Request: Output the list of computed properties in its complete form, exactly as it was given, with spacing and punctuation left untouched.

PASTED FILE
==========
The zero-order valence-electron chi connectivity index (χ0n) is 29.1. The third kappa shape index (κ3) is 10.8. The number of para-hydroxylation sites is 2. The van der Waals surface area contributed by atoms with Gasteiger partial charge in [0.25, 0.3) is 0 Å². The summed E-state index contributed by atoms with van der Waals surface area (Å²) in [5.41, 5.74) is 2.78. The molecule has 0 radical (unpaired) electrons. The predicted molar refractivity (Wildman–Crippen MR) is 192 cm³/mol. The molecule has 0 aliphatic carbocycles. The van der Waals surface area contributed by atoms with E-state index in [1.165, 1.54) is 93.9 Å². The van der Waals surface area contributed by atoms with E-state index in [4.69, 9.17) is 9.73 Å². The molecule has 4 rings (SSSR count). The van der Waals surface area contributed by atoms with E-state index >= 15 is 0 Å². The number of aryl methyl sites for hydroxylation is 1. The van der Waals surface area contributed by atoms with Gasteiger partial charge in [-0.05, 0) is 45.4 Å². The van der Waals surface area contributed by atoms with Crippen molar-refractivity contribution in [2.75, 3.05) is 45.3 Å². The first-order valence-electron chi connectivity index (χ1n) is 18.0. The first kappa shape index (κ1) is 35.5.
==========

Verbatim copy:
The zero-order valence-electron chi connectivity index (χ0n) is 29.1. The third kappa shape index (κ3) is 10.8. The number of para-hydroxylation sites is 2. The van der Waals surface area contributed by atoms with Gasteiger partial charge in [0.25, 0.3) is 0 Å². The summed E-state index contributed by atoms with van der Waals surface area (Å²) in [5.41, 5.74) is 2.78. The molecule has 0 radical (unpaired) electrons. The predicted molar refractivity (Wildman–Crippen MR) is 192 cm³/mol. The molecule has 0 aliphatic carbocycles. The van der Waals surface area contributed by atoms with E-state index in [1.165, 1.54) is 93.9 Å². The van der Waals surface area contributed by atoms with E-state index in [4.69, 9.17) is 9.73 Å². The molecule has 4 rings (SSSR count). The van der Waals surface area contributed by atoms with E-state index >= 15 is 0 Å². The number of aryl methyl sites for hydroxylation is 1. The van der Waals surface area contributed by atoms with Gasteiger partial charge in [-0.05, 0) is 45.4 Å². The van der Waals surface area contributed by atoms with Crippen molar-refractivity contribution in [2.75, 3.05) is 45.3 Å². The first-order valence-electron chi connectivity index (χ1n) is 18.0. The first kappa shape index (κ1) is 35.5.